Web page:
“The depth of feeling, love and commitment between same-sex couples is no different from that depth of feeling between opposite-sex couples,” said Equalities Minister Maria Miller in introducing the measure. “The Bill enables society to recognize that commitment in the same way, too, through marriage. Parliament should value people equally in the law, and enabling same-sex couples to marry removes the current differentiation and distinction.”
But even as Cameron touted his support for same-sex marriage as being in line with his conservative values, some of his fellow Tories aren’t fans of the effort. “[The campaign for equal marriage] has caused deep and needless divisions within the Conservative Party,” said former Defense Minister Sir Gerald Howarth. “There is no mandate for it.”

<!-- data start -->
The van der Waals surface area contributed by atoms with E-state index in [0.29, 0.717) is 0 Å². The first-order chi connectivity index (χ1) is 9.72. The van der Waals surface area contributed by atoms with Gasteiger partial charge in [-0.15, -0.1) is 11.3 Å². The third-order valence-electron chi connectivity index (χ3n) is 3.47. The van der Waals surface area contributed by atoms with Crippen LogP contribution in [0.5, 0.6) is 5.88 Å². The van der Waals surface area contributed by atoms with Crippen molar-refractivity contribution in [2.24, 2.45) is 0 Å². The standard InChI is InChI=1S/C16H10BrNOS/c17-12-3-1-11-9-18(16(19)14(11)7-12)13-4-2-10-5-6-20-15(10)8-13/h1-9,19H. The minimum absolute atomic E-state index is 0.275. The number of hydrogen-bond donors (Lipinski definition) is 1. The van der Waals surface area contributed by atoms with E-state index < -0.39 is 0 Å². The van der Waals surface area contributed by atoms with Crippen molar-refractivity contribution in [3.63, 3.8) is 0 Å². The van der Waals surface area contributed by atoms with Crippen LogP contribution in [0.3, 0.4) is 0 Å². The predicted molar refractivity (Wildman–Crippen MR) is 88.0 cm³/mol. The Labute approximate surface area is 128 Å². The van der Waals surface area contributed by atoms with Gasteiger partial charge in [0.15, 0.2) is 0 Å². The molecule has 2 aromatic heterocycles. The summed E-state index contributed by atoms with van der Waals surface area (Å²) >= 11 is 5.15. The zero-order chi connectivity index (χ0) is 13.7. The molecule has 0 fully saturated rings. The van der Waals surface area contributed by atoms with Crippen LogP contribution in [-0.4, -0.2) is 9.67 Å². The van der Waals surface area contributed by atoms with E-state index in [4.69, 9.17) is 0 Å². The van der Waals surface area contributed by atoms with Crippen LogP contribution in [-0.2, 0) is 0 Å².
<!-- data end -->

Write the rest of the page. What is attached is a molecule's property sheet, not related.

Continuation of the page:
MP Edward Leigh, meanwhile acknowledged equality is important, “but not at the expense of every other consideration. Not at the expense of tradition.”
Those Conservative Party members who backed the measure were joined by the bulk of Labour MPs, including David Lammy who dismissed the theory that civil unions were adequate for gays and lesbians:
Separate but equal are the words that justified sending black children to different schools than their white peers. It is the same statement, the same ideas and the same delusion that we borrowed in this country to say that women could vote but only if they were married and only when they were over 30.
Separate is not equal, so let us be rid of it. As long as there is one rule for us and another for them we allow the barriers of acceptance to go unchallenged. As long as our statute book suggests love between two men or two women is unworthy of being recongized through marriage we allow the rot of homophobia to fester.
The next step is for the bill to examined in detail by the House of Commons and the House of Lords.